Two killed in major suicide attack on Sri Lanka port
The attack on the historic port of Galle, came as foreign envoys pushed for the SL Govt and the rebels to hold peace talks later this month.india Updated: Oct 18, 2006 14:04 IST
Tamil Tiger rebels staged a suicide attack against Sri Lanka's main southern naval base on Wednesday, killing at least two people and destroying three vessels, officials said.
The attack on the historic port of Galle -- a popular destination with foreign tourists -- came as foreign envoys pushed for the Sri Lankan government and the rebels to hold peace talks later this month.
The guerrillas, disguised as fishermen, forced their way into the tightly-guarded port in five boats, three of which rammed naval craft and exploded while one was blown out of the water due to naval fire, police said.
The fate of the fifth Tiger vessel was not immediately known.
Police said two sailors were killed in the attack and a total of 26 people were taken to hospital with injuries.
Fearing intercommunal violence in Galle, which lies in the heartland of Sri Lanka's Sinhalese majority, police imposed a curfew and opened fire and wounded three people who tried to attack Tamil-owned shops, a senior officer in the area said.
Defence spokesman Keheliya Rambukwella said he believed the Tigers chose to attack Galle to provoke a reaction against minority Tamils.
He said the rebel Liberation Tigers of Tamil Eelam (LTTE) broke through defences and barged into Galle, the country's third-largest city.
"Obviously they have come to Galle on a suicide mission," Rambukwella told AFP. "There was no damage to merchant shipping. It looks like they are keen to create a backlash."
The attack came two days after a huge suicide bombing against a naval convoy northeast of Colombo killed at least 103 people and wounded 150.
The government blamed the Tigers and accused them of targeting the navy on the ground because they could not stand up to it at sea. However, Wednesday's attack showed that the guerrillas were prepared to take the navy head-on.
Meanwhile, peace envoys from Japan and Norway were trying to convince the two sides to attend peace talks scheduled for later this month. The talks are aimed at restoring a 2002 truce.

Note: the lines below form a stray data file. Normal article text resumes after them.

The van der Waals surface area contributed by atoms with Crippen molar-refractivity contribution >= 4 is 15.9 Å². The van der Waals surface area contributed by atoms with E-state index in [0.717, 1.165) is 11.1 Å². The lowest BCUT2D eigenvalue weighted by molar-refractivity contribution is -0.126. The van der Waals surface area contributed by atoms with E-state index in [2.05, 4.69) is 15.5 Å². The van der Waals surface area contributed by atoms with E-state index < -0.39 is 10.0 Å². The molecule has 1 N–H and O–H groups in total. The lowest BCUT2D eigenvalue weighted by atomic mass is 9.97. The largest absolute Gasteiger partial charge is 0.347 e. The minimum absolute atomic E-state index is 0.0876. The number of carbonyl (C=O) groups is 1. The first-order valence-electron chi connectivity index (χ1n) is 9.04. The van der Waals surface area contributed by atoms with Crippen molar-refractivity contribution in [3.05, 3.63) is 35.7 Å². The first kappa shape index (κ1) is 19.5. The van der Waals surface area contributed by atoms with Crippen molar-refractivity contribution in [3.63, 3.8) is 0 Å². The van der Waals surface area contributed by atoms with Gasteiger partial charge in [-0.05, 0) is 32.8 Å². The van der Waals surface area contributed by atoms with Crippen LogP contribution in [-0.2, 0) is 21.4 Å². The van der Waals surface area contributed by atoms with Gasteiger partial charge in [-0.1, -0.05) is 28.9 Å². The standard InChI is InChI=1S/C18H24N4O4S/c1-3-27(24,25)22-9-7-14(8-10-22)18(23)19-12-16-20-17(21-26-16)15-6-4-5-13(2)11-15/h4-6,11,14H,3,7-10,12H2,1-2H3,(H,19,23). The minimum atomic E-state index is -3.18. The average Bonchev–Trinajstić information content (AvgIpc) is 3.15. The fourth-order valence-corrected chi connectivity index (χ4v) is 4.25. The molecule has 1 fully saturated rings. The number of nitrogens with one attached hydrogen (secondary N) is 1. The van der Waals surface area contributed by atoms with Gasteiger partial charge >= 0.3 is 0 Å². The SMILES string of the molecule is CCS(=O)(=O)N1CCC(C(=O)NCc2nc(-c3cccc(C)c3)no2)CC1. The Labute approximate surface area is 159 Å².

Japan's Yasushi Akashi arrived in Sri Lanka Sunday while Norway's peacebroker Jon Hanssen-Bauer arrived on Tuesday to attempt to prepare an agenda for talks the two sides agreed to hold on October 28-29 in Switzerland.
There was no immediate indication of rebel casualties from Wednesday's attack, but police took two bodies to hospital, an official said, as the fighting was underway.
Police used loudspeakers to ask residents to leave their homes near the port and the historic Galle Fort area, a UNESCO world heritage site.
The city got its name from a Portuguese fleet that landed there in 1505.
Rambukwella said the military sent gunboats into Galle, 70 miles (110 kilometres) south of Colombo, to counter the LTTE attack.
The military maintains a base in the area and ammunition depots in Galle harbour, which is also used by commercial shipping companies.
Residents in Galle said at least 10 explosions were heard and that there was also gunfire in the area.
Sri Lanka's military has used Galle harbour to import arms and ammunition for security forces following threats to the bigger port of Colombo, which is a container hub for South Asia.
There was no immediate reaction from the Tigers, who in December 1997 detonated a truck bomb near the port in Galle, targetting the navy commander at the time.
In recent months, the military has discovered large quantities of explosives allegedly transported by the Tigers from the island's north to other areas.
Rambukwella said several other consignments of explosives may have gone undetected and that the Tigers could be using them in the island's south to stage more attacks.
The three decades of ethnic bloodshed in the tropical island nation has claimed over 60,000 lives.